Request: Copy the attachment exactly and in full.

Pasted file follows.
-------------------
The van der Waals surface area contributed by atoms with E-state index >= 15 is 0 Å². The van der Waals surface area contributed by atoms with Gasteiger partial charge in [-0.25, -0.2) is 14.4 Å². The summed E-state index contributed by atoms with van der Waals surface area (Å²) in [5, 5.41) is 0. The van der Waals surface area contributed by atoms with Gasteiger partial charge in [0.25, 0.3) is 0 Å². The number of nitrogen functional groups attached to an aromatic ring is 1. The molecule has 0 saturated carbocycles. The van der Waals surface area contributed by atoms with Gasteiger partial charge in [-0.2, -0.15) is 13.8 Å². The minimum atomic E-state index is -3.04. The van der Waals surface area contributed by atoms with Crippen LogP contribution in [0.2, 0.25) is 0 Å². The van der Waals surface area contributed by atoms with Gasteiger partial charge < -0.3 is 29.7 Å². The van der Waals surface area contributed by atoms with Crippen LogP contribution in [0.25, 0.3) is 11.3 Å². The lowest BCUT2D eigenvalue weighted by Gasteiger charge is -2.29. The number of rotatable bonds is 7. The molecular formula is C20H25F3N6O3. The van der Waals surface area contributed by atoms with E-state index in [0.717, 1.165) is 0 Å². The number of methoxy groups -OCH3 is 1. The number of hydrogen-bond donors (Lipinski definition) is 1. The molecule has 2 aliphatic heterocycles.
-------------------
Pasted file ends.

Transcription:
The van der Waals surface area contributed by atoms with E-state index >= 15 is 0 Å². The van der Waals surface area contributed by atoms with Gasteiger partial charge in [-0.25, -0.2) is 14.4 Å². The summed E-state index contributed by atoms with van der Waals surface area (Å²) in [5, 5.41) is 0. The van der Waals surface area contributed by atoms with Gasteiger partial charge in [0.25, 0.3) is 0 Å². The number of nitrogen functional groups attached to an aromatic ring is 1. The molecule has 0 saturated carbocycles. The van der Waals surface area contributed by atoms with Gasteiger partial charge in [-0.2, -0.15) is 13.8 Å². The minimum atomic E-state index is -3.04. The van der Waals surface area contributed by atoms with Crippen LogP contribution in [0.2, 0.25) is 0 Å². The van der Waals surface area contributed by atoms with Gasteiger partial charge < -0.3 is 29.7 Å². The van der Waals surface area contributed by atoms with Crippen LogP contribution in [0.25, 0.3) is 11.3 Å². The lowest BCUT2D eigenvalue weighted by Gasteiger charge is -2.29. The number of rotatable bonds is 7. The molecular formula is C20H25F3N6O3. The van der Waals surface area contributed by atoms with E-state index in [0.717, 1.165) is 0 Å². The number of methoxy groups -OCH3 is 1. The number of hydrogen-bond donors (Lipinski definition) is 1. The molecule has 2 aliphatic heterocycles.